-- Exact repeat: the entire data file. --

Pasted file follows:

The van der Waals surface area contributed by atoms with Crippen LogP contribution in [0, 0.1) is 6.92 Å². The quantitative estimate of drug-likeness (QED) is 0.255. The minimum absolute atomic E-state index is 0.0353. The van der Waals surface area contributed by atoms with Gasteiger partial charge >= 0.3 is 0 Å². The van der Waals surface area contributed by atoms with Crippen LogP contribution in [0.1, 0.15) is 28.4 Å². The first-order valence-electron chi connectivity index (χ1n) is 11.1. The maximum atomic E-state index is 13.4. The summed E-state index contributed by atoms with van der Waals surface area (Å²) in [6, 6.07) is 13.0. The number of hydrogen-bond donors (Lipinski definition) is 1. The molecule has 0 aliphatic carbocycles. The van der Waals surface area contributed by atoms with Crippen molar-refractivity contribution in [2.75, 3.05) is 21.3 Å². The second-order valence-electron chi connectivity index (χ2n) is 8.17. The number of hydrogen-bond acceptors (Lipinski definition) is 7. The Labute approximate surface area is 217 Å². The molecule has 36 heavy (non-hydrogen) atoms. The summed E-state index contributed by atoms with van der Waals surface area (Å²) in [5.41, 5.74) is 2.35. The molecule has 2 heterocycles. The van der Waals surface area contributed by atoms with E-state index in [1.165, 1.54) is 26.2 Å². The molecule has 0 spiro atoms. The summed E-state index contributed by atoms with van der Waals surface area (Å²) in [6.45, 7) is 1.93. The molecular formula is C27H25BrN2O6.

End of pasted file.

The van der Waals surface area contributed by atoms with Crippen LogP contribution in [0, 0.1) is 6.92 Å². The quantitative estimate of drug-likeness (QED) is 0.255. The minimum absolute atomic E-state index is 0.0353. The van der Waals surface area contributed by atoms with Gasteiger partial charge >= 0.3 is 0 Å². The van der Waals surface area contributed by atoms with Crippen LogP contribution in [0.1, 0.15) is 28.4 Å². The first-order valence-electron chi connectivity index (χ1n) is 11.1. The maximum atomic E-state index is 13.4. The summed E-state index contributed by atoms with van der Waals surface area (Å²) in [6, 6.07) is 13.0. The number of hydrogen-bond donors (Lipinski definition) is 1. The molecule has 0 aliphatic carbocycles. The van der Waals surface area contributed by atoms with Crippen molar-refractivity contribution in [2.75, 3.05) is 21.3 Å². The second-order valence-electron chi connectivity index (χ2n) is 8.17. The number of hydrogen-bond acceptors (Lipinski definition) is 7. The Labute approximate surface area is 217 Å². The molecule has 36 heavy (non-hydrogen) atoms. The summed E-state index contributed by atoms with van der Waals surface area (Å²) in [5.41, 5.74) is 2.35. The molecule has 2 heterocycles. The van der Waals surface area contributed by atoms with E-state index in [1.165, 1.54) is 26.2 Å². The molecule has 0 spiro atoms. The summed E-state index contributed by atoms with van der Waals surface area (Å²) in [6.45, 7) is 1.93. The molecular formula is C27H25BrN2O6.